Kacen Callender's "King and the Dragon Flies" Wins 2020 National Book Award for Young People's Literature

Kacen Callender spoke about a year that has been both devastating and empowering as they accepted the prestigious award during the livestreamed virtual ceremony.

Kacen Callender's King and the Dragon Flies won the 2020 National Book Award for Young People’s Literature.

The National Book Foundation couldn’t host its annual awards gala this year, but the lack of glamorous clothes and ballroom full of publishing’s biggest names couldn’t take away the prestige and honor of winning the award.

The livestreamed virtual ceremony on Wednesday night was hosted by Jason Reynolds, who introduced Young People’s Literature committee chair Joan Trygg, writer and general manager at Red Balloon Bookshop, to announce the winner of the category.

“During these months of COVID stress and disruption, I had the possibly sanity-saving privilege of having a large stacks of books to read which reminded me how books can both take us out of this world and make us more able to live in it," she said before “presenting” the award to Callender.

“Thank you so much for this honor. I’m trying not to cry. I really appreciate it,” the visibly moved author began. “This is an interesting year to win National Book Award for Young People’s Literature. This has been the hardest, most painful, most devastating year in many people’s memories, in our lifetime. But this has also been an empowering year for many. A year when we are forced to pause and reflect, not only on ourselves but on the society that we live in. To look at the wounds, internal and external, and to heal and to grow.

“I know I’m not the only one who believes these next generations are the ones who are meant to change everything. Young people have already changed the world in so many ways and it’s an honor and a privilege to be given the platform and the opportunity to help in their guidance through the magic of story and to be impacted by the power of young people too. As an author for young readers, I often talk about the necessary balance between pain and hope and joy. This has been a difficult year, but I’m grateful for this moment of joy, too.”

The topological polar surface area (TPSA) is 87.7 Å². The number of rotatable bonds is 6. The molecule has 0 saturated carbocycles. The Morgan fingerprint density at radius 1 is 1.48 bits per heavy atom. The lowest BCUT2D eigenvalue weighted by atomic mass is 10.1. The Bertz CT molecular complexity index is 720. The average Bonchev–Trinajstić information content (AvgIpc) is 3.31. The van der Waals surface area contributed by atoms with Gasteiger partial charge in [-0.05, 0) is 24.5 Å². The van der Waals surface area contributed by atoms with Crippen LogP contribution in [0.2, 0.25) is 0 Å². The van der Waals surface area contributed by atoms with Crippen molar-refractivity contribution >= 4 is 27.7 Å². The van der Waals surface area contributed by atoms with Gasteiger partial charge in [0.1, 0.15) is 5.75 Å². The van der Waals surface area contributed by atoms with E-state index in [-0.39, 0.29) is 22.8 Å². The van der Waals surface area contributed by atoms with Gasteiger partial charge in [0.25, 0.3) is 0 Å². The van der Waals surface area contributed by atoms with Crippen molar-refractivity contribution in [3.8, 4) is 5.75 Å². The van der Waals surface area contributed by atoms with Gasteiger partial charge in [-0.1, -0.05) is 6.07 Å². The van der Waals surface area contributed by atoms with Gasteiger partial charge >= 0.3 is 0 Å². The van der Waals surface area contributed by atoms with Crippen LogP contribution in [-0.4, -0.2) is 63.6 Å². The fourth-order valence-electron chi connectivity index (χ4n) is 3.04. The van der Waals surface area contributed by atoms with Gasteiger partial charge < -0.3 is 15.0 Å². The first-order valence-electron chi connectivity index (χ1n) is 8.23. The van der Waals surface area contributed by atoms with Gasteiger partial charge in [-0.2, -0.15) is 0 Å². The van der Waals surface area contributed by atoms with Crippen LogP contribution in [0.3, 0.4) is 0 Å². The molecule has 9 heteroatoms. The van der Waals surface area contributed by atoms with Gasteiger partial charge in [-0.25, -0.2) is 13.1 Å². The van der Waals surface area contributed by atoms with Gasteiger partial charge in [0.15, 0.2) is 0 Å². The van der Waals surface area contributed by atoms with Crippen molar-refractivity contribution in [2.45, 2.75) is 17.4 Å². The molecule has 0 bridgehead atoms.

In its starred review, SLJ called Callender's award-winning title, “An intense, gripping tale of love, loss, and friendship featuring a black youth grappling with his dreams and his identity.”

Callender's win was hailed as groundbreaking.

Aiden Thomas, author of Cemetery Boys, was ALL CAPS excited on Twitter after the announcement: “A BLACK TRANS/NONBINARY AUTHOR WON THE NATIONAL BOOK AWARD!!!! I AM ABSOLUTELY BESIDE MYSELF — THIS IS HUGE, THIS IS EARTH SHATTERING, THIS IS LIFE CHANGING, THIS IS REPRESENTATION!!! CONGRATS @kacencallender!!!!!

The other four finalists in the Young People's Literature category were: Traci Chee, We Are Not FreeCandice Iloh, Every Body LookingVictoria Jamieson and Omar Mohamed, When Stars Are Scatteredand Gavriel Savit, The Way Back.

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Kara Yorio

Kara Yorio (kyorio@mediasourceinc.com, @karayorio) is news editor at School Library Journal.

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